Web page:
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Think wrote:
Amps put out Voltage, not Watts.
Amps also put out current in amperage. In essence, amps do put out watts, but you can't measure watts on the fly, because watts is a calculation derived by multiplying volts and amperage.

You limit drivers to volts.
Yes.

So when you start with cold speakers and set the voltage limits and the temps go up, the resistence goes up
Yes, sort of. Even a "cold" driver will have different impedance at different frequencies.

and lowers the power output of the amp
No No NO! The change in impedance alters the other variables in amp output, ie voltage and amperage.

and thus the sound output.
The lowering in sound output is not due to the amplifier. It is due to the decreased ability of the driver to convert electrical energy into sound efficiently, due to power compression. The decrease in output is relative . It only occurs in power compression.


You could then turn up the voltage but you soon will hit thermal limit as doubling voltage will quadruple power output.(W)

Never! The voltage limit is the voltage limit.

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PostPosted: Tue Jun 27, 2017 4:17 pm 
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Grant Bunter wrote:
So when you start with cold speakers and set the voltage limits and the temps go up, the resistence goes up.
It does, and it is the DCR, not impedance. A property of wire is that as temperature goes up so does resistance. The reverse is also true, making possible superconductivity.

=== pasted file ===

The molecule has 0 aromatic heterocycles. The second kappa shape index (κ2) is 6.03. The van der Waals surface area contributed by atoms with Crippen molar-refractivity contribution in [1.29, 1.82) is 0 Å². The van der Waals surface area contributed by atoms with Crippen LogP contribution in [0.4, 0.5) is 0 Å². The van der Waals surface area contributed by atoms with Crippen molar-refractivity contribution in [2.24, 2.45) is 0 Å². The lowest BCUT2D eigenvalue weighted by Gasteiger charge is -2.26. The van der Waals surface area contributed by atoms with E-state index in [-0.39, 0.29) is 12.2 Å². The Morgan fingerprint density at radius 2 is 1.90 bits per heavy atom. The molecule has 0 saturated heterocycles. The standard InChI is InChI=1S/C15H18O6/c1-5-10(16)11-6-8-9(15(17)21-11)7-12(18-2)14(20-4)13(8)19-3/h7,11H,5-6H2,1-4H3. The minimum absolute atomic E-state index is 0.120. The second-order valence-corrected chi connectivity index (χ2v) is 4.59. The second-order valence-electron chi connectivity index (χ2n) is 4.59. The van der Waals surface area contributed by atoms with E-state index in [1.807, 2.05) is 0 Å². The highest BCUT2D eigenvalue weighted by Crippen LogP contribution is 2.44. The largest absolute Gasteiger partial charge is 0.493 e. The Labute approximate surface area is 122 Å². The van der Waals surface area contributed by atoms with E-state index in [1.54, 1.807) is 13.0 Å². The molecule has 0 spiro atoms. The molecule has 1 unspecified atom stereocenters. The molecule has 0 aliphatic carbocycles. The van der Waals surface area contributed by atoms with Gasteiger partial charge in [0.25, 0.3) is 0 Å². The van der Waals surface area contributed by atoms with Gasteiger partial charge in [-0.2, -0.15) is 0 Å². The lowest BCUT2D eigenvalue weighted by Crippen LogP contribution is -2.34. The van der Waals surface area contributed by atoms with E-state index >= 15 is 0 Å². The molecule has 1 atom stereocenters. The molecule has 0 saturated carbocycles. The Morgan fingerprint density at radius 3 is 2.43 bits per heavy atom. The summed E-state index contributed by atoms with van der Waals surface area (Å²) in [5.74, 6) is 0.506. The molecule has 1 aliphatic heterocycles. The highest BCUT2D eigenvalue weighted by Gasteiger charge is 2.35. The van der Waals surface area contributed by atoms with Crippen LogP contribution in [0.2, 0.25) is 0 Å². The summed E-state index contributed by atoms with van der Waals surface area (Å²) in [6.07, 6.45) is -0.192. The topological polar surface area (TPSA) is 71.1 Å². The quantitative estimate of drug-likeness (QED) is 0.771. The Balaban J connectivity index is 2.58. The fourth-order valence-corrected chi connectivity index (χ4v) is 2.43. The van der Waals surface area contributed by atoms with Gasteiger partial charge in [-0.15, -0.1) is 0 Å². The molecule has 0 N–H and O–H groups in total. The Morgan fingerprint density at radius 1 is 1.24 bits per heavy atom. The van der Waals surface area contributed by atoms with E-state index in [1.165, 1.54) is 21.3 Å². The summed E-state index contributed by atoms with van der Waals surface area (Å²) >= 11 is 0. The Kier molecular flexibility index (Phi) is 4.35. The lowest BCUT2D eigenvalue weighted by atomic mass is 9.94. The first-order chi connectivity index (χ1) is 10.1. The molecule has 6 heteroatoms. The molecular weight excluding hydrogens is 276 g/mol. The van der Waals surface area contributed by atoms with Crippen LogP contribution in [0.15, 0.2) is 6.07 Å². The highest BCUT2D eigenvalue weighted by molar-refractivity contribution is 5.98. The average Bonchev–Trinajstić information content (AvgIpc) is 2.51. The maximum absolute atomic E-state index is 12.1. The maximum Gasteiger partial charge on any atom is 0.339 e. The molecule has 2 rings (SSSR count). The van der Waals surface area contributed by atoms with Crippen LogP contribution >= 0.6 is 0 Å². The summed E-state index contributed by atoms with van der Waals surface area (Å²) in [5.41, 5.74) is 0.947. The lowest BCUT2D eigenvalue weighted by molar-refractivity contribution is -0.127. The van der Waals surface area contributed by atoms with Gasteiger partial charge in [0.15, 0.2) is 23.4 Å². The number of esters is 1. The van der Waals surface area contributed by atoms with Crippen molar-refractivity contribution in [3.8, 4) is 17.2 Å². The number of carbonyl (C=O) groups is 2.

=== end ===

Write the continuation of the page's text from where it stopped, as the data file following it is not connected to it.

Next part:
How it impacts us is that when DCR goes up sensitivity goes down. If there was a practical method of significantly better cooling the voice coil sensitivity wouldn't go down, but there isn't one. If there was we'd be using it. What does work is using enough speakers so that you're not near the limits of their capability.


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PostPosted: Thu Jun 29, 2017 10:31 am 
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Bill Fitzmaurice wrote:
Grant Bunter wrote:
So when you start with cold speakers and set the voltage limits and the temps go up, the resistence goes up.
It does, and it is the DCR, not impedance. A property of wire is that as temperature goes up so does resistance. The reverse is also true, making possible superconductivity.
How it impacts us is that when DCR goes up sensitivity goes down. If there was a practical method of significantly better cooling the voice coil sensitivity wouldn't go down, but there isn't one. If there was we'd be using it. What does work is using enough speakers so that you're not near the limits of their capability.


DCR is the resitence of the wire used as/in the voicecoil in a driver which raises in resistance as the temperature goes up?

So if we limit on voltage, and temps and resistence go up, a warm or hot driver draws less power from the amp then a cold driver.

Is the raising DCR the primal cause for power compression?

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PostPosted: Thu Jun 29, 2017 11:17 am